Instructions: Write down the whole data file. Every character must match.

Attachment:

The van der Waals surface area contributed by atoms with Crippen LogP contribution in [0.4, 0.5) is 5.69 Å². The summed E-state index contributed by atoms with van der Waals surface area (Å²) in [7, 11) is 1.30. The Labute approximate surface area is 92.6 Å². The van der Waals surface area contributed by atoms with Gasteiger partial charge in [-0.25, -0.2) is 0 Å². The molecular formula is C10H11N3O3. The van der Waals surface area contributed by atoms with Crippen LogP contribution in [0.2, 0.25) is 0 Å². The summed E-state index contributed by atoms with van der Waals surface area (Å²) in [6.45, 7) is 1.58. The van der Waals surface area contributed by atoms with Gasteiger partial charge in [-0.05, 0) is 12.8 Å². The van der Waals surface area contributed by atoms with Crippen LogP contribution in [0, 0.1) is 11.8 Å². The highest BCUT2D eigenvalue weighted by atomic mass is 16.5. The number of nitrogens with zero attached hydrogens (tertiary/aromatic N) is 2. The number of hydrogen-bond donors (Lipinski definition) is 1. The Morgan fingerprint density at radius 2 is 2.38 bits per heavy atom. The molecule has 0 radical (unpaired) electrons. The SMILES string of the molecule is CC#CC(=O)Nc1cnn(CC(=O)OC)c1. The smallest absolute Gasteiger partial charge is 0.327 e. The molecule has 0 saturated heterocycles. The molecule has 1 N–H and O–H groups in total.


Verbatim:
The van der Waals surface area contributed by atoms with Crippen LogP contribution in [0.4, 0.5) is 5.69 Å². The summed E-state index contributed by atoms with van der Waals surface area (Å²) in [7, 11) is 1.30. The Labute approximate surface area is 92.6 Å². The van der Waals surface area contributed by atoms with Gasteiger partial charge in [-0.25, -0.2) is 0 Å². The molecular formula is C10H11N3O3. The van der Waals surface area contributed by atoms with Crippen LogP contribution in [0.2, 0.25) is 0 Å². The summed E-state index contributed by atoms with van der Waals surface area (Å²) in [6.45, 7) is 1.58. The van der Waals surface area contributed by atoms with Gasteiger partial charge in [-0.05, 0) is 12.8 Å². The van der Waals surface area contributed by atoms with Crippen LogP contribution in [0, 0.1) is 11.8 Å². The highest BCUT2D eigenvalue weighted by atomic mass is 16.5. The number of nitrogens with zero attached hydrogens (tertiary/aromatic N) is 2. The number of hydrogen-bond donors (Lipinski definition) is 1. The Morgan fingerprint density at radius 2 is 2.38 bits per heavy atom. The molecule has 0 radical (unpaired) electrons. The SMILES string of the molecule is CC#CC(=O)Nc1cnn(CC(=O)OC)c1. The smallest absolute Gasteiger partial charge is 0.327 e. The molecule has 0 saturated heterocycles. The molecule has 1 N–H and O–H groups in total.